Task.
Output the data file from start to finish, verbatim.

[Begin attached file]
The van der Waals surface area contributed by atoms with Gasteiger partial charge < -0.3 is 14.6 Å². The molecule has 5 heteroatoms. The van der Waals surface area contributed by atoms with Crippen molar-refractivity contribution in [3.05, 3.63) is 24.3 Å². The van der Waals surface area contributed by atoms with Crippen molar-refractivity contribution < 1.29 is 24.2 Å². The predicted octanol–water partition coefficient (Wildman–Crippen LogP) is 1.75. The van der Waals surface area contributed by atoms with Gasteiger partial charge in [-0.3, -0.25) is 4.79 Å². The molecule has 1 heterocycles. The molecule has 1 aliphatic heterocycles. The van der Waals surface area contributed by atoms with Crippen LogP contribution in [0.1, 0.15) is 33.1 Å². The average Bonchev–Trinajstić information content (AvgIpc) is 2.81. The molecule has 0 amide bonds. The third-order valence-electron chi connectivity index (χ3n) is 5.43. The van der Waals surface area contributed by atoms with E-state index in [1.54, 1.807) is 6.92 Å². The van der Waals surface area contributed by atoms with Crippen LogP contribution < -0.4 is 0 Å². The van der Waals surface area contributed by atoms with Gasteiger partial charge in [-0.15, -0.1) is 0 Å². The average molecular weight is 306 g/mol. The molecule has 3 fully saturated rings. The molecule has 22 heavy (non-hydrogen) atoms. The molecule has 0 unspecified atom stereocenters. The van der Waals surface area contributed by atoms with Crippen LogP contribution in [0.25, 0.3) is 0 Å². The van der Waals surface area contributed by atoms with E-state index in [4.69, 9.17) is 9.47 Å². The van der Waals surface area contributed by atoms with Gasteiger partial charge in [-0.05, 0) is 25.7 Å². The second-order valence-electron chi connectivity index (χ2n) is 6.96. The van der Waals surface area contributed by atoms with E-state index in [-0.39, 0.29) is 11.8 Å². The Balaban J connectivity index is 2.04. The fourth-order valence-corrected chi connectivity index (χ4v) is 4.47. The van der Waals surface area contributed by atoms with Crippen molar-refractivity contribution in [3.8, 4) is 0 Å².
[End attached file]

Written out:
The van der Waals surface area contributed by atoms with Gasteiger partial charge < -0.3 is 14.6 Å². The molecule has 5 heteroatoms. The van der Waals surface area contributed by atoms with Crippen molar-refractivity contribution in [3.05, 3.63) is 24.3 Å². The van der Waals surface area contributed by atoms with Crippen molar-refractivity contribution < 1.29 is 24.2 Å². The predicted octanol–water partition coefficient (Wildman–Crippen LogP) is 1.75. The van der Waals surface area contributed by atoms with Gasteiger partial charge in [-0.3, -0.25) is 4.79 Å². The molecule has 1 heterocycles. The molecule has 1 aliphatic heterocycles. The van der Waals surface area contributed by atoms with Crippen LogP contribution in [0.1, 0.15) is 33.1 Å². The average Bonchev–Trinajstić information content (AvgIpc) is 2.81. The molecule has 0 amide bonds. The third-order valence-electron chi connectivity index (χ3n) is 5.43. The van der Waals surface area contributed by atoms with E-state index in [1.54, 1.807) is 6.92 Å². The van der Waals surface area contributed by atoms with Crippen LogP contribution < -0.4 is 0 Å². The van der Waals surface area contributed by atoms with Gasteiger partial charge in [-0.15, -0.1) is 0 Å². The average molecular weight is 306 g/mol. The molecule has 3 fully saturated rings. The molecule has 22 heavy (non-hydrogen) atoms. The molecule has 0 unspecified atom stereocenters. The van der Waals surface area contributed by atoms with Crippen LogP contribution in [0.25, 0.3) is 0 Å². The van der Waals surface area contributed by atoms with E-state index in [4.69, 9.17) is 9.47 Å². The van der Waals surface area contributed by atoms with Gasteiger partial charge in [-0.05, 0) is 25.7 Å². The second-order valence-electron chi connectivity index (χ2n) is 6.96. The van der Waals surface area contributed by atoms with E-state index in [-0.39, 0.29) is 11.8 Å². The Balaban J connectivity index is 2.04. The fourth-order valence-corrected chi connectivity index (χ4v) is 4.47. The van der Waals surface area contributed by atoms with Crippen molar-refractivity contribution in [3.8, 4) is 0 Å².